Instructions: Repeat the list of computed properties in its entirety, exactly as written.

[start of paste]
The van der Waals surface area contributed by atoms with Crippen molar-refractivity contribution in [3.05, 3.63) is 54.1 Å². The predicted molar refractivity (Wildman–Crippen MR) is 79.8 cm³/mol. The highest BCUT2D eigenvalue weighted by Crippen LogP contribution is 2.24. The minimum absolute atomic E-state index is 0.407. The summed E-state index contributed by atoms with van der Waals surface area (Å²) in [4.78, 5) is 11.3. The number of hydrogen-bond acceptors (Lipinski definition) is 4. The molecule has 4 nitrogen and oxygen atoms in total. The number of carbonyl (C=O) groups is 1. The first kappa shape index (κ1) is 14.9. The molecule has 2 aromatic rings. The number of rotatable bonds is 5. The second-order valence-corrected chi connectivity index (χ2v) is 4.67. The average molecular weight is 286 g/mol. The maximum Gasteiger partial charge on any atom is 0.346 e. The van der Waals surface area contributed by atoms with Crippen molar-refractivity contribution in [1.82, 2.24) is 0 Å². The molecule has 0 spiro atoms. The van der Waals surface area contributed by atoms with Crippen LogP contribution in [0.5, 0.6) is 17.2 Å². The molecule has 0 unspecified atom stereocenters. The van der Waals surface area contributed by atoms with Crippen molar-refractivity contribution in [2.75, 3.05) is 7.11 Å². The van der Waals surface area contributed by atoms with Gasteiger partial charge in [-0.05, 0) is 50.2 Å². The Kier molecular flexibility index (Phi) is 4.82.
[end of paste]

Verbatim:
The van der Waals surface area contributed by atoms with Crippen molar-refractivity contribution in [3.05, 3.63) is 54.1 Å². The predicted molar refractivity (Wildman–Crippen MR) is 79.8 cm³/mol. The highest BCUT2D eigenvalue weighted by Crippen LogP contribution is 2.24. The minimum absolute atomic E-state index is 0.407. The summed E-state index contributed by atoms with van der Waals surface area (Å²) in [4.78, 5) is 11.3. The number of hydrogen-bond acceptors (Lipinski definition) is 4. The molecule has 4 nitrogen and oxygen atoms in total. The number of carbonyl (C=O) groups is 1. The first kappa shape index (κ1) is 14.9. The molecule has 2 aromatic rings. The number of rotatable bonds is 5. The second-order valence-corrected chi connectivity index (χ2v) is 4.67. The average molecular weight is 286 g/mol. The maximum Gasteiger partial charge on any atom is 0.346 e. The van der Waals surface area contributed by atoms with Crippen molar-refractivity contribution in [1.82, 2.24) is 0 Å². The molecule has 0 spiro atoms. The van der Waals surface area contributed by atoms with Crippen LogP contribution in [0.5, 0.6) is 17.2 Å². The molecule has 0 unspecified atom stereocenters. The van der Waals surface area contributed by atoms with Crippen molar-refractivity contribution in [2.75, 3.05) is 7.11 Å². The van der Waals surface area contributed by atoms with Gasteiger partial charge in [-0.05, 0) is 50.2 Å². The Kier molecular flexibility index (Phi) is 4.82.